Homefarm, a conceptual proposal for the next generation of urban retirement housing by the Singapore office of Spark Architects, took home the prize in the Experimental – Future Projects category.

The winners were chosen by a jury that included celebrated architects and architecture professionals, such as Japanese architect Sou Fujimoto and Neri&Hu Design and Research Office founding partner Lyndon Neri.

The Interlace win is a bittersweet one for the festival. This is the last time that it will be held here. The festival will move to Berlin, Germany, next year. Before coming to Singapore, it was held in Barcelona, Spain, for four years.

From next year, instead of just one big festival, there will be satellite events in various cities, with more localised content. These have been planned for Dubai in February and London in June.

MRT boon for 3 sleepy parts of Singapore

The areas around three new MRT stations announced last week may be sleepy now, but expect this to change down the track.

Redevelopment potential is ripe near the sites of Keppel, Cantonment and Prince Edward stations, experts say. The trio will be part of the sixth stage of the Circle Line, to be completed in 2025.

Keppel Station is to be in Keppel Road, near Keppel Distripark and Keppel Terminal; while Cantonment will be integrated with the old Tanjong Pagar Railway Station. Prince Edward will be at one end of Shenton Way, near Palmer Road.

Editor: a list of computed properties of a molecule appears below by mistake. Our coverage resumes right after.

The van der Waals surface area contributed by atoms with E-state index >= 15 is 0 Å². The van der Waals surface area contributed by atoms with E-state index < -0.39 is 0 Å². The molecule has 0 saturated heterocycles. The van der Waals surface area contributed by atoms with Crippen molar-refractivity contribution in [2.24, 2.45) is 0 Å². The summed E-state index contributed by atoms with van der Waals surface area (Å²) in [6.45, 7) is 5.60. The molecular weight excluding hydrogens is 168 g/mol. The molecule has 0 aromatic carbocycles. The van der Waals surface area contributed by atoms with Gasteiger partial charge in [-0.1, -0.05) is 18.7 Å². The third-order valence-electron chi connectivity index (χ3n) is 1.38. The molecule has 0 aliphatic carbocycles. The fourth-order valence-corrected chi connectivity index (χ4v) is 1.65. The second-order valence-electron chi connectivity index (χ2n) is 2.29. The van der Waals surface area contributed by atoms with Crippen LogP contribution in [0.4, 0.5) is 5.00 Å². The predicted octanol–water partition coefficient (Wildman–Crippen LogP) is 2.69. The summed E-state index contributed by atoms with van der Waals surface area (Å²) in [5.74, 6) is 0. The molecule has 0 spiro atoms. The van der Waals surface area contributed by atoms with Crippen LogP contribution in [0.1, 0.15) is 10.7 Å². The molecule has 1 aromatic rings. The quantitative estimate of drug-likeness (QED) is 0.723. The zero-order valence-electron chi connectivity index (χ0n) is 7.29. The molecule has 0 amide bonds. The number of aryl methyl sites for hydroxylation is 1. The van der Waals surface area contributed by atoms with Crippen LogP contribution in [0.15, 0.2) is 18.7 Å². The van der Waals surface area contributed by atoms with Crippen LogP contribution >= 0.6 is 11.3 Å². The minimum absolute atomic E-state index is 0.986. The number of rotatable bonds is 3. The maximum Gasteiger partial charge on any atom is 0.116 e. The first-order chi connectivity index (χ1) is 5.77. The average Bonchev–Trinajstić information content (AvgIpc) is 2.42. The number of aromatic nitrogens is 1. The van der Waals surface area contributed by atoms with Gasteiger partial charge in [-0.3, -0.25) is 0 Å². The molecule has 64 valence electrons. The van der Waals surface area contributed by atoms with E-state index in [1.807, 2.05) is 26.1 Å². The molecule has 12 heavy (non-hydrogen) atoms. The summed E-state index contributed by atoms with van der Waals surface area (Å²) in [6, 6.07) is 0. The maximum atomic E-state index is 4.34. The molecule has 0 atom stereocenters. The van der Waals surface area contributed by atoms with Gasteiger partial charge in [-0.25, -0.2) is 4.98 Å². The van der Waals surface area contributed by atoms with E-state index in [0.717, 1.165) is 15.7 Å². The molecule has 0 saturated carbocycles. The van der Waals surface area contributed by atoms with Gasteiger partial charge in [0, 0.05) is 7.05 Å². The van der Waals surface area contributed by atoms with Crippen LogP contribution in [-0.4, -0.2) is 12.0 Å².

Other than Cantonment’s site, zoned commercial, the other two are zoned as reserve sites under the Urban Redevelopment Authority (URA) Masterplan 2014.

This means the URA has much flexibility near the stations, said Ms Christine Li, director of Singapore research at Cushman & Wakefield.

As Cantonment will be an extension of the old railway station, ideas could include an integrated railway mall with a focus on food and beverage. It could also be a venue for cultural and lifestyle events to make use of the historic site, she said.

And, of course, it makes sense to have MRT users living nearby.

This is especially true for the thinly populated Keppel Station area. It is poised to be the gateway to the Southern Waterfront City and so it should see more residential and integrated residential and commercial developments, said Ms Li.

Few commercial projects are in the area, as it is in a comprehensive redevelopment zone – all to be under the Government Land Sales (GLS) programme when Keppel docklands move out, said Mr Alan Cheong, Savills Singapore research head.

So far, no GLS sites on the confirmed or reserve list are near the stations, but some mixed-development sites could be added in GLS programmes, he said.